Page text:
By RICK MITCHELL
Copyright 1998 Houston Chronicle
Rob Thomas and the members of his band, matchbox 20, were back home in South Florida hanging out in a bar when they overheard a local rock critic talking loudly about how much he hated "bands like matchbox 20."
It seems this critic had such disdain for the hugely successful band that he failed to recognize them even when they were playing pool with him.
Thomas let the guy go on for a while before introducing himself. Of course, by the end of the night, they were all thick as thieves.
"We made a deal," says Thomas. "He said he wasn't going to tell his hard-core friends that he'd been hanging out with matchbox 20. I said, `Fine. We won't tell our fans that we've been hanging out with a music critic.' "
Selling 7 million albums -- which is how many the band's debut effort Yourself or Someone Like You had sold on last count -- will help you develop that sort of equanimity.
On Wednesday, matchbox 20 headlines a sold-out concert with Paula Cole at the Cynthia Woods Mitchell Pavilion in The Woodlands. And yes, the band's name is officially spelled with a lower-case "m."
The last couple of years have not been kind to guitar-driven rock 'n' roll bands. Grunge imploded in a spasm of angst, leaving the field littered with one-hit wannabes. Other pop genres moved to fill the void at the top of the charts.
Along with the Wallflowers and Third Eye Blind, matchbox 20 is one of the few new rock bands to successfully buck the trend. They've done it by relying on an old-fashioned virtue often forgotten in the brave new world of techno and hip-hop: songwriting.
"Regardless of what type of music people relate to, there's always room for that," says Thomas.
"That's why I admire Jakob (Dylan) and the Wallflowers so much. Those are great songs. Tom Petty, that is what I aspire to. Willie Nelson is one of my biggest influences. Van Morrison, Elvis Costello -- they're all songwriters."
Thomas, 26, was born on a military base in Germany and raised by his grandmother in South Carolina and his mother in Florida. By the time he dropped out of high school at age 17, he was on his own.
Yet he says he doesn't look back on his childhood as especially difficult.
"It didn't seem troubled to me until everybody told me I was troubled," says Thomas. "I hit the road at 17. I wouldn't recommend it to everybody, but it does give you a chance to build character."
At each of the concerts on the current tour, there is a drop site for fans to donate clothes, blankets and anything else that might make life a little easier for a homeless street kid.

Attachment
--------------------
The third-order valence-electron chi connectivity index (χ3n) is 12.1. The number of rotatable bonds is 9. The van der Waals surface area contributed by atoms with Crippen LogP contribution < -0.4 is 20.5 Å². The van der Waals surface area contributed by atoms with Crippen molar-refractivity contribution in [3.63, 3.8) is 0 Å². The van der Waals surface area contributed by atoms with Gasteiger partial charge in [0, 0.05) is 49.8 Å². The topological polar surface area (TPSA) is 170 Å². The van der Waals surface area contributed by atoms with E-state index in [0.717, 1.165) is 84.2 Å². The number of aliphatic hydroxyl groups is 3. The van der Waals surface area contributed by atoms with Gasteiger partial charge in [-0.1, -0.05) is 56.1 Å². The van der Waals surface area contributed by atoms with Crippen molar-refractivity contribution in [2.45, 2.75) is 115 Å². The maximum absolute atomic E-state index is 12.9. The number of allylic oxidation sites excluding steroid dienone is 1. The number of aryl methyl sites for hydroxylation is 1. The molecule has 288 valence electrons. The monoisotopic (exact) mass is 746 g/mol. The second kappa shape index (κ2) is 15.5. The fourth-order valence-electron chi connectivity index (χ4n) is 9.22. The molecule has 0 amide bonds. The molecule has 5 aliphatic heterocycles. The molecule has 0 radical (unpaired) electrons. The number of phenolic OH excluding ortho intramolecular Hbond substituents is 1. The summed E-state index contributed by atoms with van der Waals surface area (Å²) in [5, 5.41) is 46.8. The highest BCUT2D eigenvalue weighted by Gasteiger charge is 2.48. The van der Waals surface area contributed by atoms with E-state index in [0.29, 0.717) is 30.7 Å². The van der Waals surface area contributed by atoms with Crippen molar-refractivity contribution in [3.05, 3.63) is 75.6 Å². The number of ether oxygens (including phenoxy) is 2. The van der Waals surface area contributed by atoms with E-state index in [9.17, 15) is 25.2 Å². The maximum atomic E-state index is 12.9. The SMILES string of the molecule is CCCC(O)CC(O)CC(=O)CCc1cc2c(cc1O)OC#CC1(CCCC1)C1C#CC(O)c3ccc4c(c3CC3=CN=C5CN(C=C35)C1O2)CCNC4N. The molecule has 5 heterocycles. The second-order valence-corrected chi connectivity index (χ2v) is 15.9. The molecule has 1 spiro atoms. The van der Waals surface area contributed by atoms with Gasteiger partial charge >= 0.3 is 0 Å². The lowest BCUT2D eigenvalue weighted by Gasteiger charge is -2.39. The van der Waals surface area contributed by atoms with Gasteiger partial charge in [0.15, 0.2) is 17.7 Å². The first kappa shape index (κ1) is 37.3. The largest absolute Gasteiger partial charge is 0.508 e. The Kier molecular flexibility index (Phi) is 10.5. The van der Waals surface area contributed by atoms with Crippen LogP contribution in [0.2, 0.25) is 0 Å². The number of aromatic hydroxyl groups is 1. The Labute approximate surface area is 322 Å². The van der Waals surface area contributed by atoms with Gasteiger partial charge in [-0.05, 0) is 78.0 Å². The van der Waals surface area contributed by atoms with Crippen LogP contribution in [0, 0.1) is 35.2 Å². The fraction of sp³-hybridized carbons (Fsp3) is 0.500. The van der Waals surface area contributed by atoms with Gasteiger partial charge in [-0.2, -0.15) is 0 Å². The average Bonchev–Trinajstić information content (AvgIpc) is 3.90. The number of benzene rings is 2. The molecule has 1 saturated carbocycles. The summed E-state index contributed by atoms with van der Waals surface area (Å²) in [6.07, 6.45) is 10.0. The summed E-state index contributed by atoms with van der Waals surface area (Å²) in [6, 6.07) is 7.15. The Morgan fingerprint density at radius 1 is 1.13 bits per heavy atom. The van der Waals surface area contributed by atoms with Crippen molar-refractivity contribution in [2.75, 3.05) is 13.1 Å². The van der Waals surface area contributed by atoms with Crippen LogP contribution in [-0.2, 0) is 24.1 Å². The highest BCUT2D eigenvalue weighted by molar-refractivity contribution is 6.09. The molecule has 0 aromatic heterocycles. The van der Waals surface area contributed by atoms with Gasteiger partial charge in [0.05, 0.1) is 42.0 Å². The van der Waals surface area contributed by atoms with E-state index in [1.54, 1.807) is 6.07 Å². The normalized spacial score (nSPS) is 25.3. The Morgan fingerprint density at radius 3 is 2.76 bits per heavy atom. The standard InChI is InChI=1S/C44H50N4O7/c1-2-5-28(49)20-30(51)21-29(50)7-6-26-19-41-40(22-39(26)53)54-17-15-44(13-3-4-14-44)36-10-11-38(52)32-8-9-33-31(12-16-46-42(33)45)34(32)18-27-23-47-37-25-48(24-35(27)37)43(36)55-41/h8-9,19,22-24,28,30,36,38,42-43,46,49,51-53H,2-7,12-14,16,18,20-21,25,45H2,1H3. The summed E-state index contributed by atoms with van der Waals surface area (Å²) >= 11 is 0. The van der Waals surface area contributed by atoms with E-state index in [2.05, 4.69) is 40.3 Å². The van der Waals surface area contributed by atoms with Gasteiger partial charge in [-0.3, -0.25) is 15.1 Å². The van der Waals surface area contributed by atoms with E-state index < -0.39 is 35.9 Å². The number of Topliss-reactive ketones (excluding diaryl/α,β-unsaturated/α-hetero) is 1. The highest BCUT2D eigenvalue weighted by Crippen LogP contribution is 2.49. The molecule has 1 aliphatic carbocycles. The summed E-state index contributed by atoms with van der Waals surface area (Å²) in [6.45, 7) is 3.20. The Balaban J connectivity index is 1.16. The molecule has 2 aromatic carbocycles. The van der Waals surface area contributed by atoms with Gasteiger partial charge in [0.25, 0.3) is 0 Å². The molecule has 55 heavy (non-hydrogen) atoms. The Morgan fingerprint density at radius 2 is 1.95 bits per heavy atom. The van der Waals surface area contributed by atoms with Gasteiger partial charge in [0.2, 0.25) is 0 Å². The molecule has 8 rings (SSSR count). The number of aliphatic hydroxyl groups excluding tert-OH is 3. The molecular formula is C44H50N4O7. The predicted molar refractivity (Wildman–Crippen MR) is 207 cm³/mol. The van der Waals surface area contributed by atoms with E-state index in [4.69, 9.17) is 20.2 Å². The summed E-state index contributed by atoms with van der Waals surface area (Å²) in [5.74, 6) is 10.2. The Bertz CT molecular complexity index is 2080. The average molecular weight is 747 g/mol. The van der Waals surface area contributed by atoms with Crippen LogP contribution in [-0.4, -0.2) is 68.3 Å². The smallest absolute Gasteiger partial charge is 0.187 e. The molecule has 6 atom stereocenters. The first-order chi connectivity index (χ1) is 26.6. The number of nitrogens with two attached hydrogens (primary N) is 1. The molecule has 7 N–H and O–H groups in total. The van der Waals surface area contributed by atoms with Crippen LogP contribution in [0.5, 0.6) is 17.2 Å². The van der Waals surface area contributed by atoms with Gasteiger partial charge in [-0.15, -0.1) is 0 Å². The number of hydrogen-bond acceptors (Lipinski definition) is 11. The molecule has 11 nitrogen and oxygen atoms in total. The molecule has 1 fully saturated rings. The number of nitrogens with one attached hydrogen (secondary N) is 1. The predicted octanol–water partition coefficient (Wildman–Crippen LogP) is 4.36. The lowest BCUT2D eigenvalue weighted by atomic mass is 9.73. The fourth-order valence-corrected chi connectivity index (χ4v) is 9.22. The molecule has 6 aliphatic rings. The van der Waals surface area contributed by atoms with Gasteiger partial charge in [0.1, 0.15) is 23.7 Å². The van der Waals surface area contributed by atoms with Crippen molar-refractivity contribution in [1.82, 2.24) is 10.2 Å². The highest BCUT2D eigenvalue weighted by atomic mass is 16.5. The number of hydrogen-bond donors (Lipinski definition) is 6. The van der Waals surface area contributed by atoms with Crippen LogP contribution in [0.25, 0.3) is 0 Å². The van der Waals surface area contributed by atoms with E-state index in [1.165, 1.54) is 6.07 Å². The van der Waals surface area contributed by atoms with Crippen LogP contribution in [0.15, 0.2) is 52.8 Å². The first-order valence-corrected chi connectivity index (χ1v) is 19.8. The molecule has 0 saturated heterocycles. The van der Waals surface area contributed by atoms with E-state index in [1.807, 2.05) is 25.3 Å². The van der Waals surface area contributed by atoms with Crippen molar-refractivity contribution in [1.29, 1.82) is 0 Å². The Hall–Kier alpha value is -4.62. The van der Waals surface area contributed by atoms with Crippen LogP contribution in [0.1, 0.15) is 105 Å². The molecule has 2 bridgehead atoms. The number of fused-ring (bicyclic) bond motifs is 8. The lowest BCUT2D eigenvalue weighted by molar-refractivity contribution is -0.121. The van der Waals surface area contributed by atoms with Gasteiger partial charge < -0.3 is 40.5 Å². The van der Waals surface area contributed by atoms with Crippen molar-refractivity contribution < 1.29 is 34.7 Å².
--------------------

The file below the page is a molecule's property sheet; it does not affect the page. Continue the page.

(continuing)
"This is not the only cause we're involved in, but it's the one that seemed like the best way to invite people to help," Thomas says. "We've been out there and seen what it's like for kids on the street. What I went through, I wouldn't compare to the actual suffering of these kids."
Even when he was sleeping on the beach, Thomas remained focused on his music. His first band, Tabatha's Secret, built a local following around Orlando, Fla., but the anticipated national record deal didn't come through. He regrouped with lead guitarist Kyle Cook, rhythm guitarist Adam Gaynor, bassist Brian Yale and drummer Paul Doucette to form matchbox 20.
Yourself or Someone Like You was released in the fall of 1996. The first single, Long Day, was a solid hit on modern rock radio. But it was the next single, Push, that catapulted the band into the Top 10 of the national sales charts.
Two full years after its release, the album is still selling briskly. And while he'd like to think his songs have a lot to do with the album's runaway success, Thomas is honest enough to admit there were other factors at work: "Every link in the chain was there for us -- the management, the record label. We lucked out."
The durability of Yourself or Someone Like You has bought Thomas plenty of time to write songs for matchbox 20's next album. "I don't know what to do. Our next album could be a boxed set if we wanted it to be," he says.
While a number of recent rock bands -- Hootie & the Blowfish being the most obvious example -- have been unable to duplicate the success of their top-selling debuts, Thomas says he feels less pressure now than he did earlier in his career.
"I felt a lot of pressure when no one in the world knew who we were. Now, if we put out a good record with good songs, we have people who will want to hear it. Somewhere in there, we're not a bad band. This is what we do."
Some musicians blame their careers for playing havoc with their personal lives. Although he can understand how they feel, Thomas -- who is engaged to be married in the spring -- thinks that attitude eventually can become a cop-out.
"I'm with the girl I love. We're traveling around the world together," he said. "It feels really good right now."